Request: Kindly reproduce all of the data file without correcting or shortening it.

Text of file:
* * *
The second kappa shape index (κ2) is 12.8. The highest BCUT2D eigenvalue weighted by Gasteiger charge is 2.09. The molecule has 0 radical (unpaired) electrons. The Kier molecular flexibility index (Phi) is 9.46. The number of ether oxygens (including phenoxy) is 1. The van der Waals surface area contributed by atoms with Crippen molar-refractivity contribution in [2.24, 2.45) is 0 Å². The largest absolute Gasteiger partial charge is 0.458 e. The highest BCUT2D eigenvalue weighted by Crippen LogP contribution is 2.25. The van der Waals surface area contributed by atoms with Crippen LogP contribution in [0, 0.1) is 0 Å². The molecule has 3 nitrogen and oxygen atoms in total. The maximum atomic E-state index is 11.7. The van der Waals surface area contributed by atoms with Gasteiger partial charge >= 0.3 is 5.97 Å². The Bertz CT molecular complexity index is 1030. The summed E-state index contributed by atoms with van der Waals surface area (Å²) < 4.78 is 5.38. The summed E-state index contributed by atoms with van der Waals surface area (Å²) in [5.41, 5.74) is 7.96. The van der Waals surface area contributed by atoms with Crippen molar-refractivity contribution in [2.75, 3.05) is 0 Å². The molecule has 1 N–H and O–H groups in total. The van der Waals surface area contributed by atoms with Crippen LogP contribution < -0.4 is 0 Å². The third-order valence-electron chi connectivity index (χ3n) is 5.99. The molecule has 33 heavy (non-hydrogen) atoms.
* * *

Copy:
The second kappa shape index (κ2) is 12.8. The highest BCUT2D eigenvalue weighted by Gasteiger charge is 2.09. The molecule has 0 radical (unpaired) electrons. The Kier molecular flexibility index (Phi) is 9.46. The number of ether oxygens (including phenoxy) is 1. The van der Waals surface area contributed by atoms with Crippen molar-refractivity contribution in [2.24, 2.45) is 0 Å². The largest absolute Gasteiger partial charge is 0.458 e. The highest BCUT2D eigenvalue weighted by Crippen LogP contribution is 2.25. The van der Waals surface area contributed by atoms with Crippen LogP contribution in [0, 0.1) is 0 Å². The molecule has 3 nitrogen and oxygen atoms in total. The maximum atomic E-state index is 11.7. The van der Waals surface area contributed by atoms with Gasteiger partial charge >= 0.3 is 5.97 Å². The Bertz CT molecular complexity index is 1030. The summed E-state index contributed by atoms with van der Waals surface area (Å²) < 4.78 is 5.38. The summed E-state index contributed by atoms with van der Waals surface area (Å²) in [5.41, 5.74) is 7.96. The van der Waals surface area contributed by atoms with Crippen molar-refractivity contribution in [2.75, 3.05) is 0 Å². The molecule has 1 N–H and O–H groups in total. The van der Waals surface area contributed by atoms with Crippen LogP contribution < -0.4 is 0 Å². The third-order valence-electron chi connectivity index (χ3n) is 5.99. The molecule has 33 heavy (non-hydrogen) atoms.